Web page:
In 1987, when Margaret Witt first joined the Air Force, her future looked bright. The number of women in the USAF was growing explosively; an acclaimed flight nurse, she gained rank quickly. Soon, she was commanding a highly-regarded medical evacuation unit that deployed for those in both Iraq wars. Then came 2004, when the Air Force had discovered that she was living with a same-sex partner and began an investigation that ended Witt’s 18-year career. But last week, Witt got her career back — and may have dealt a fatal blow to the policy that ended it.
On Friday, a federal judge in Seattle ruled on her lawsuit against the Air Force and ordered the USAF to reinstate Major Witt, whose initial reaction was straightforward: “I am just so thrilled [that] I have the chance to do what I wanted to do all along. That’s a return to my unit.”
The ruling was the second this month alone that called into question the Pentagon’s controversial “Don’t Ask, Don’t Tell” policy on gay servicemembers, and was hailed by advocates. “This is a stunning victory for Major Witt and all gay and lesbian patriots serving our country today,” declared Army veteran Aubrey Sarvis, executive director of Servicemembers Legal Defense Network. Former Colonel Margaret Cammermeyer, 20 years after her own discharge on similar grounds, told a Seattle TV station: “This is just huge. I could cry.”
But only three days earlier, Congress had thrown cold water on efforts to change the policy. A handful of U.S. senators blocked a vote on the entire defense appropriations bill, rather than include a provision that would have allowed the military, upon completion of an already-ongoing review of “Don’t Ask, Don’t Tell,” to end the policy if it was determined harmful to military readiness. After Friday’s decision, some commentators speculated that the issue could be resolved more easily by the courts: “Clearly federal courts are trending towards allowing gays and lesbians to serve openly,” said Sarvis.
LGBT veterans, attorneys and organizations like SLDN were all careful to add that Witt v. Air Force only increased the need for rapid repeal of the Congressional legislation that enshrined “Don’t Ask, Don’t Tell” as law. Particularly adamant were advocates for military women, all of whom are affected by the policy regardless of sexual orientation. In 2008, women made up 15 percent of the armed forces but 34 percent of service members discharged under DADT. And in the Air Force — Witt’s service, which is 20 percent female — women made up an astonishing 62 percent of DADT discharges.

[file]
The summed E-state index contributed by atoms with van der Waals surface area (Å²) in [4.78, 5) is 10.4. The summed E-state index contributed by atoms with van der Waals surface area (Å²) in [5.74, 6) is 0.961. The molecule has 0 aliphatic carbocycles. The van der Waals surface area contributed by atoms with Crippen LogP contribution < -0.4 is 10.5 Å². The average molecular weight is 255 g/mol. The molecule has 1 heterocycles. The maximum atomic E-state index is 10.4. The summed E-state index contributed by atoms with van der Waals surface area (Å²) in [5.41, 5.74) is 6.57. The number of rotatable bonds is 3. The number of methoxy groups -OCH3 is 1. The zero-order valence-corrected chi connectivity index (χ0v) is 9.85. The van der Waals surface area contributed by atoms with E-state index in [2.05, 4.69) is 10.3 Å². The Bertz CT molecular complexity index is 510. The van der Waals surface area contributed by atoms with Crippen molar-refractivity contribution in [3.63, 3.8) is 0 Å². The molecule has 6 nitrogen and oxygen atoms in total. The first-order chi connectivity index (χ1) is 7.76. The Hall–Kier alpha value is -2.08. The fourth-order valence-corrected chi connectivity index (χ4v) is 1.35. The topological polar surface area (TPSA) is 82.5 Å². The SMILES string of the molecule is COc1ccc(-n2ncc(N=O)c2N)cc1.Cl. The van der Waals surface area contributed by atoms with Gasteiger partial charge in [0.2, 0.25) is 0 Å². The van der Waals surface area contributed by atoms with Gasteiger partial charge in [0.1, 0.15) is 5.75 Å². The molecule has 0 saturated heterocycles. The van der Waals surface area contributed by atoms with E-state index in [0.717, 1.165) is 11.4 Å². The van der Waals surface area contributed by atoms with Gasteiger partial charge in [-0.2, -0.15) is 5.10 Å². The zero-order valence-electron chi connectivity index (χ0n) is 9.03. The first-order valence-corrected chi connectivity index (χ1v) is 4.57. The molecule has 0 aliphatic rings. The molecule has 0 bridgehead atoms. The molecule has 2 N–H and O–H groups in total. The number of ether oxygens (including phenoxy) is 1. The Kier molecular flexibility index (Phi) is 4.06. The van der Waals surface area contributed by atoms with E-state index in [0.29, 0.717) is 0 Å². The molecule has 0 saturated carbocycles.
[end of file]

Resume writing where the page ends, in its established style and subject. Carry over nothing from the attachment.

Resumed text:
“This policy is unjust and must be repealed,” said former Marine Corps captain Anuradha Bhagwati, who now directs the Service Women’s Action Network (SWAN). “While I served on active duty, I saw the toll of Don’t Ask, Don’t Tell. My friend was an exemplary Marine officer [who] wanted to continue serving our country, but the stress of living under the policy forced her to leave. Is this what we as a nation want?”
One of SWAN’s co-founders, law student Jennifer Hogg, found that she could live with the policy until 2001, when her National Guard unit was deployed to New York City after September 11. Hogg felt acutely the military’s mandate to stay closeted: All around her, male soldiers were hugging their wives, young mothers were sobbing as they said goodbye to their kids. “If I did not have the freedom to hug my girlfriend goodbye,” Hogg told The Advocate years later, “then what freedom was I protecting? What freedom could we offer to the world if we treat it so restrictively based on who a person falls in love with?”
Longtime LGBT advocate David Mixner emphasized the risks of “lesbian baiting” for all military women. “For women, this policy is particularly brutal,” Mixner told me earlier this year. “Many women are targeted for investigation under DADT, including straight women, because they refused the advances of a male soldier. The soldier then tells the command she must be gay, otherwise she wouldn’t have refused him. The policy is a tool of sexual harassment; I don’t know if people understand that.” In an e-mail last week, Col. Cammermeyer agreed: “Indeed, all women are affected by DADT. How do you prove you are not a lesbian if propositioned?”